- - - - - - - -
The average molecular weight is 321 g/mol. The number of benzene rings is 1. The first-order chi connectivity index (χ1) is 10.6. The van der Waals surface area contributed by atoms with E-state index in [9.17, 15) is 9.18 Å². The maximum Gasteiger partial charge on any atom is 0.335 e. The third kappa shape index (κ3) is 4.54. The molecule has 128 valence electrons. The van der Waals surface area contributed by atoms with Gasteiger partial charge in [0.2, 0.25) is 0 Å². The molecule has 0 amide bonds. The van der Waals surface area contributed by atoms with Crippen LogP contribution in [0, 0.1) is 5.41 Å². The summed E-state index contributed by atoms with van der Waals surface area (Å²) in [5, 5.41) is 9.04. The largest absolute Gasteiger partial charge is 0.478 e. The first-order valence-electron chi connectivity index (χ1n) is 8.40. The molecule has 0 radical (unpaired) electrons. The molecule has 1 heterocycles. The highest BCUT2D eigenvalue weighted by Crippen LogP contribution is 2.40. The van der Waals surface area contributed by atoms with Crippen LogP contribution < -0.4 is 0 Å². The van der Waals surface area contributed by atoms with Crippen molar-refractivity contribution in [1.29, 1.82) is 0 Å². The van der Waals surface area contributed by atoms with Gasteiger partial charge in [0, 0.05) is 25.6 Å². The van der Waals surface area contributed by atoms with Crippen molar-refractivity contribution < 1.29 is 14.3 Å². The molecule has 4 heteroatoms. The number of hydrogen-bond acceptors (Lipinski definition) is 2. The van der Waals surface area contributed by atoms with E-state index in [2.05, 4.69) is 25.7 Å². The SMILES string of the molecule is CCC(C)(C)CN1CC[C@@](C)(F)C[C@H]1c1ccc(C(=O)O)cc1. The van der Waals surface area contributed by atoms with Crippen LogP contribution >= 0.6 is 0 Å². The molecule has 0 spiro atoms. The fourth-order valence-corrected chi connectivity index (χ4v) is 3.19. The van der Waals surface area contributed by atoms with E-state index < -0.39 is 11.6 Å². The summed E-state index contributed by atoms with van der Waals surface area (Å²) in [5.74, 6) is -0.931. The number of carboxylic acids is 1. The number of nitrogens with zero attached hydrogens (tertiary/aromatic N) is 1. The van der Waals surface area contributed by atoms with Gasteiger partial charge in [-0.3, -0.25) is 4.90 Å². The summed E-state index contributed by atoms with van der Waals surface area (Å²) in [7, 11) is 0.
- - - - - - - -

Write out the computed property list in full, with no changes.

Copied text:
The average molecular weight is 321 g/mol. The number of benzene rings is 1. The first-order chi connectivity index (χ1) is 10.6. The van der Waals surface area contributed by atoms with E-state index in [9.17, 15) is 9.18 Å². The maximum Gasteiger partial charge on any atom is 0.335 e. The third kappa shape index (κ3) is 4.54. The molecule has 128 valence electrons. The van der Waals surface area contributed by atoms with Gasteiger partial charge in [0.2, 0.25) is 0 Å². The molecule has 0 amide bonds. The van der Waals surface area contributed by atoms with Crippen LogP contribution in [0, 0.1) is 5.41 Å². The summed E-state index contributed by atoms with van der Waals surface area (Å²) in [5, 5.41) is 9.04. The largest absolute Gasteiger partial charge is 0.478 e. The first-order valence-electron chi connectivity index (χ1n) is 8.40. The molecule has 0 radical (unpaired) electrons. The molecule has 1 heterocycles. The highest BCUT2D eigenvalue weighted by Crippen LogP contribution is 2.40. The van der Waals surface area contributed by atoms with Crippen LogP contribution < -0.4 is 0 Å². The van der Waals surface area contributed by atoms with Crippen molar-refractivity contribution in [1.29, 1.82) is 0 Å². The van der Waals surface area contributed by atoms with Gasteiger partial charge in [0, 0.05) is 25.6 Å². The van der Waals surface area contributed by atoms with Crippen molar-refractivity contribution < 1.29 is 14.3 Å². The molecule has 4 heteroatoms. The number of hydrogen-bond acceptors (Lipinski definition) is 2. The van der Waals surface area contributed by atoms with E-state index in [2.05, 4.69) is 25.7 Å². The SMILES string of the molecule is CCC(C)(C)CN1CC[C@@](C)(F)C[C@H]1c1ccc(C(=O)O)cc1. The van der Waals surface area contributed by atoms with Crippen LogP contribution >= 0.6 is 0 Å². The molecule has 0 spiro atoms. The fourth-order valence-corrected chi connectivity index (χ4v) is 3.19. The van der Waals surface area contributed by atoms with E-state index < -0.39 is 11.6 Å². The summed E-state index contributed by atoms with van der Waals surface area (Å²) in [5.74, 6) is -0.931. The number of carboxylic acids is 1. The number of nitrogens with zero attached hydrogens (tertiary/aromatic N) is 1. The van der Waals surface area contributed by atoms with Gasteiger partial charge in [-0.3, -0.25) is 4.90 Å². The summed E-state index contributed by atoms with van der Waals surface area (Å²) in [7, 11) is 0.